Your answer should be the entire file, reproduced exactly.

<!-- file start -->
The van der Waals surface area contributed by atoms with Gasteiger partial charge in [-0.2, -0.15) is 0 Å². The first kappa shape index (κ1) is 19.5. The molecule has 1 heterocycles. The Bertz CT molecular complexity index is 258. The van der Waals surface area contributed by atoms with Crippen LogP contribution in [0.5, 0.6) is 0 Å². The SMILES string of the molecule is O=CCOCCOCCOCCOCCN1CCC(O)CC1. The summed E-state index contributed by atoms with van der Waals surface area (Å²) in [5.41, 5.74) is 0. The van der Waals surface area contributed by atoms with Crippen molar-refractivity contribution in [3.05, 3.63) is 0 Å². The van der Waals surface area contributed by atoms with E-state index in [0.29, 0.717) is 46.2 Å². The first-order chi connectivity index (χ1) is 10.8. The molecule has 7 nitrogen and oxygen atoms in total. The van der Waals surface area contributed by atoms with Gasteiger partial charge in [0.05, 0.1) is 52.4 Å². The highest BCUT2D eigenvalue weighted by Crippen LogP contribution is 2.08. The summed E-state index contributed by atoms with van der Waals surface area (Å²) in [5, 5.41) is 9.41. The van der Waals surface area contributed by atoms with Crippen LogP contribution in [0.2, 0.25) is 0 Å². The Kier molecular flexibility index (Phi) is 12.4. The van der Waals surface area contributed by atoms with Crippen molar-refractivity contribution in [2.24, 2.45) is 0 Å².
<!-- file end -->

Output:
The van der Waals surface area contributed by atoms with Gasteiger partial charge in [-0.2, -0.15) is 0 Å². The first kappa shape index (κ1) is 19.5. The molecule has 1 heterocycles. The Bertz CT molecular complexity index is 258. The van der Waals surface area contributed by atoms with Crippen LogP contribution in [0.5, 0.6) is 0 Å². The SMILES string of the molecule is O=CCOCCOCCOCCOCCN1CCC(O)CC1. The summed E-state index contributed by atoms with van der Waals surface area (Å²) in [5.41, 5.74) is 0. The van der Waals surface area contributed by atoms with Crippen molar-refractivity contribution in [3.05, 3.63) is 0 Å². The van der Waals surface area contributed by atoms with E-state index in [0.29, 0.717) is 46.2 Å². The first-order chi connectivity index (χ1) is 10.8. The molecule has 7 nitrogen and oxygen atoms in total. The van der Waals surface area contributed by atoms with Gasteiger partial charge in [0.05, 0.1) is 52.4 Å². The highest BCUT2D eigenvalue weighted by Crippen LogP contribution is 2.08. The summed E-state index contributed by atoms with van der Waals surface area (Å²) in [5, 5.41) is 9.41. The van der Waals surface area contributed by atoms with Crippen LogP contribution in [0.2, 0.25) is 0 Å². The Kier molecular flexibility index (Phi) is 12.4. The van der Waals surface area contributed by atoms with Crippen molar-refractivity contribution in [2.24, 2.45) is 0 Å².